21. 1s 2s 2p 3s 3p Example 8.1 – Write the Ground State Electron Configuration and Orbital Diagram and of Magnesium. • Draw 9 boxes to represent the first 3 energy levels sandp orbitals • since there are only 12 electrons, 9 should be plenty Tro, Chemistry: A Molecular Approach

  22. Example 8.1 – Write the Ground State Electron Configuration and Orbital Diagram and of Magnesium. • Add one electron to each box in a set, then pair the electrons before going to the next set until you use all the electrons • When pair, put in opposite arrows          1s 2s 2p 3s 3p Tro, Chemistry: A Molecular Approach

  23.  1s  2s  2p    3s 3p Example 8.1 – Write the Ground State Electron Configuration and Orbital Diagram and of Magnesium. • Use the diagram to write the electron configuration • Write the number of electrons in each set as a superscript next to the name of the orbital set 1s22s22p63s2 = [Ne]3s2 Tro, Chemistry: A Molecular Approach

  24. Valence Electrons • the electrons in all the subshells with the highest principal energy shell are called the valence electrons • electrons in lower energy shells are called core electrons • chemists have observed that one of the most important factors in the way an atom behaves, both chemically and physically, is the number of valence electrons Tro, Chemistry: A Molecular Approach

  25. Electron Configuration of Atoms in their Ground State • Kr = 36 electrons 1s22s22p63s23p64s23d104p6 • there are 28 core electrons and 8 valence electrons • Rb = 37 electrons 1s22s22p63s23p64s23d104p65s1 [Kr]5s1 • for the 5s1 electron in Rb the set of quantum numbers is n = 5, l = 0, ml = 0, ms = +½ • for an electron in the 2p sublevel, the set of quantum numbers is n = 2, l = 1, ml = -1 or (0,+1), and ms = - ½ or (+½) Tro, Chemistry: A Molecular Approach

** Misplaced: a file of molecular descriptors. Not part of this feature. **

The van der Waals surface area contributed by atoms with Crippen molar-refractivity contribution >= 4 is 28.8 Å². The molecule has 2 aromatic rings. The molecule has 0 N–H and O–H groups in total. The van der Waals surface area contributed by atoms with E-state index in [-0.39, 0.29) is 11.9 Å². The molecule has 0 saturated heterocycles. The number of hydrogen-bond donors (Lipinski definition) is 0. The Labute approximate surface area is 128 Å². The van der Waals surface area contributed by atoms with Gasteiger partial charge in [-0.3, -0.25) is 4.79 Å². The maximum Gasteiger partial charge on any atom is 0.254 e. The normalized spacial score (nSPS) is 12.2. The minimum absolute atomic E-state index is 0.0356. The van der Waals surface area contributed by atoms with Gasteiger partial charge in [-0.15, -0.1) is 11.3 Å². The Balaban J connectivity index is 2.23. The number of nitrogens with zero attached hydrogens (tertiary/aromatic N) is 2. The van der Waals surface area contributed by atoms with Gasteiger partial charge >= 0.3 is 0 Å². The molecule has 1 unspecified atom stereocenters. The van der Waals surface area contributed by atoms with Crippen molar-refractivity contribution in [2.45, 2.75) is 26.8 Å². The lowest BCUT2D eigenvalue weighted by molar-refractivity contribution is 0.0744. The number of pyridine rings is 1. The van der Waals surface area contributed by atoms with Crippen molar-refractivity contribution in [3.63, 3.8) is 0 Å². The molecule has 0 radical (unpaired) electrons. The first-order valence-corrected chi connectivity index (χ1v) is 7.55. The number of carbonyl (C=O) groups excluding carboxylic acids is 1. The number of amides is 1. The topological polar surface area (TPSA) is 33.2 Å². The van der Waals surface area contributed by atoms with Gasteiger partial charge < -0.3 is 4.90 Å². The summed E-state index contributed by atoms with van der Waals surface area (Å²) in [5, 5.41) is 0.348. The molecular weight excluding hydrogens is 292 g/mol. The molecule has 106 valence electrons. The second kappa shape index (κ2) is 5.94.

26. Electron Configurations Tro, Chemistry: A Molecular Approach

  27. Electron Configuration & the Periodic Table • the Group number corresponds to the number of valence electrons • the length of each “block” is the maximum number of electrons the sublevel can hold • the Period number corresponds to the principal energy level of the valence electrons Tro, Chemistry: A Molecular Approach

  28. Tro, Chemistry: A Molecular Approach

  29. s1 s2 p1 p2 p3 p4 p5 p6 s2 1 2 3 4 5 6 7 d1 d2d3 d4 d5 d6 d7 d8 d9 d10 f2 f3 f4 f5 f6 f7 f8 f9 f10 f11 f12 f13 f14 f14d1 Tro, Chemistry: A Molecular Approach